Next generation internet is here

 
Annabel Denham
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New technology could generate huge profits for businesses in 2013

IN THE years since the internet’s creation, we’ve grown used to accessing information and data via the web, and to connecting with people through social media platforms. Now, we face a new challenge: becoming accustomed to processes, data and “things” all being connected across the internet in a vibrant and dynamic network. It may sound like the latest tech hyperbole, but this next stage in the internet’s evolution – the Internet of Everything (IoE) – is fast approaching.

Not only will it help people (imagine the convenience of owning a power meter that tells your washing machine to only operate at times of cheap energy), but it is transforming business in a number of ways.

MAXIMISING POTENTIAL
Today, 10bn of the 1.5 trillion things in the world are connected to the internet. By 2022, Cisco expects the figure to reach 50bn. Technological developments – smaller sensors, faster network speeds, and the emergence of cloud computing and big data – are combining to enable the phenomenon. By activating inanimate objects, the IoE gives power to every asset in a business. And better networks can improve employee efficiency and satisfaction by enabling flexible working, or allowing staff to bring their own devices to work.

By acquiring insight into how people use their devices and consume products, firms can maximise profits by “targeting and tailoring products like never before, and improving customer service,” says Deloitte’s chief information officer Matt Peers.

Earlier this year, Cisco predicted that global businesses could generate $14.4 trillion (£9.64 trillion) in value at stake over the next decade by leveraging IoE. It’s an optimistic forecast, and one Peers thinks cannot be proved or disproved. “But what is clear is that companies will need to adapt or they will get left behind and wither.”

The question is how businesses can capitalise. Cisco’s IoE Value Index recommends energy companies focus on the integration of sensor data and predictive analytics, for instance. Retailers could add value by using predictive analytics and rich media to know their customers better.

SECURITY ISSUES
But the challenge for IT departments is colossal. As more things, data, processes, and people get online, the volume of traffic passing through business networks will multiply. IPv6 (the newest revision of the internet protocol) is providing the internet architecture to help businesses adapt. But new equipment, providing greater capacity at lower unit price, will be needed to maintain innovation while keeping costs low.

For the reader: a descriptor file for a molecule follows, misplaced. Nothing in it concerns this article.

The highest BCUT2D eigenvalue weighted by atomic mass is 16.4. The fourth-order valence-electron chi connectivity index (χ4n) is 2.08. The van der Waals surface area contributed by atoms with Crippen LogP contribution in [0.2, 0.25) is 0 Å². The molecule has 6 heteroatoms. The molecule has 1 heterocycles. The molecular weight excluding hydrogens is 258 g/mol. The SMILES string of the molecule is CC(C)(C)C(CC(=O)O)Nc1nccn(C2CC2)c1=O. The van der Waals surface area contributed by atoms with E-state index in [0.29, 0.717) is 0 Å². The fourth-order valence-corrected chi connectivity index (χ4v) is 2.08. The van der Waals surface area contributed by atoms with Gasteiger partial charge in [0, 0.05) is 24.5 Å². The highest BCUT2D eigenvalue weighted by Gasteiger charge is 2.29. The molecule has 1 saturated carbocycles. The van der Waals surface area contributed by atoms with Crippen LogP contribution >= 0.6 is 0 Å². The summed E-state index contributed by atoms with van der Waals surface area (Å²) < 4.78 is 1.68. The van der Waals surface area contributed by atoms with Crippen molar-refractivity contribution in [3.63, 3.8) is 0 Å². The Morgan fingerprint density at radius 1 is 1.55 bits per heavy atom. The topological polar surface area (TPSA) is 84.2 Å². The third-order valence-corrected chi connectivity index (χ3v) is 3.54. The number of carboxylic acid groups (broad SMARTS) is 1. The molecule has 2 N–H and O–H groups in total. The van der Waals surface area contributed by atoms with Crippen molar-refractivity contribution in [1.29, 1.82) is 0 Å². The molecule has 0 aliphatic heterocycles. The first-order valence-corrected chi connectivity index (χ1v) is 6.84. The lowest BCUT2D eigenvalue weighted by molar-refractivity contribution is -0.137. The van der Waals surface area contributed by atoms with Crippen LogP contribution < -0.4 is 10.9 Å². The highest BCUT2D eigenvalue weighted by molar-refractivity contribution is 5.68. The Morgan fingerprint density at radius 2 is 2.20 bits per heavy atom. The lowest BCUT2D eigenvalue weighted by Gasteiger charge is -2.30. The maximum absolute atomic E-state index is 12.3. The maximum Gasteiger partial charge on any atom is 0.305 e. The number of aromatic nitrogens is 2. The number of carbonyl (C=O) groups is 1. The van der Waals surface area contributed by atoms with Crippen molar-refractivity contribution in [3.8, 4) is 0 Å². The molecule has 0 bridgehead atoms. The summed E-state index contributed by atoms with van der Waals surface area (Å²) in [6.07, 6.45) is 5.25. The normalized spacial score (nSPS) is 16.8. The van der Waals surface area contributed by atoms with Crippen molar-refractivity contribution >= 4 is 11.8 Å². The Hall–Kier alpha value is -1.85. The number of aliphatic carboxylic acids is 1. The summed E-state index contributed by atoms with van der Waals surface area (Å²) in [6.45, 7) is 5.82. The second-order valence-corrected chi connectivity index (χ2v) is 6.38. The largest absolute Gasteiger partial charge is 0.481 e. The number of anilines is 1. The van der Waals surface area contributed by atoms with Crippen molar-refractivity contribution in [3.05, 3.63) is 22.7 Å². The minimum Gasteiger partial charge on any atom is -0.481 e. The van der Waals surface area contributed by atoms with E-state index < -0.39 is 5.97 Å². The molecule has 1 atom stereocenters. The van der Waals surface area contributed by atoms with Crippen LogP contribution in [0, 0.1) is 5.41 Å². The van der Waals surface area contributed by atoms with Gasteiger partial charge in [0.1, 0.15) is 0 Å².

And companies will continue to grapple with the security implications of wireless networks across company offices. But Cisco found business leaders believe the IoE will help drive better security. Network intrusion and data theft are two of the biggest obstacles. But measures are being put in place to mitigate risk, like firewall management and intrusion detection.

MARKET DYNAMICS
And big businesses might need to watch their backs. Cisco’s survey revealed that, in the UK and globally, business size is not a factor in capturing potential IoE value. So market incumbency is at risk. Andy Hobsbawm, co-founder of software company EVRYTHNG, agrees. “It is a disruptive wave of change that will create new entrants and unsettle, if not unseat, incumbents. YouTube, Twitter, Facebook – these social media platforms were tiny startups. But it is now hard to imagine life without them.”

Peers thinks that diversification will be easier, meaning “lots of opportunities for small companies”. But capitalising on new consumer or company information will be costly. And businesses will still need to have access to the best people to identify patterns in data. “Computers will process the data, but people will still be needed to apply logic and make decisions,” he says.

The IoE is another step in the internet revolution. Hobsbawm likens its power to transform to the railways in America. “The opportunities created by transporting goods over thousands of miles by rail have revolutionised modern business.” He believes the impact of the IoE might be just as transformative.

$14.4 Trillion

Expected global business value at stake over the next decade by leveraging IoE

$613bn
Global corporate profits generated by IoE in 2013

$28.4bn
The amount UK businesses are expected to realise from IoE in 2013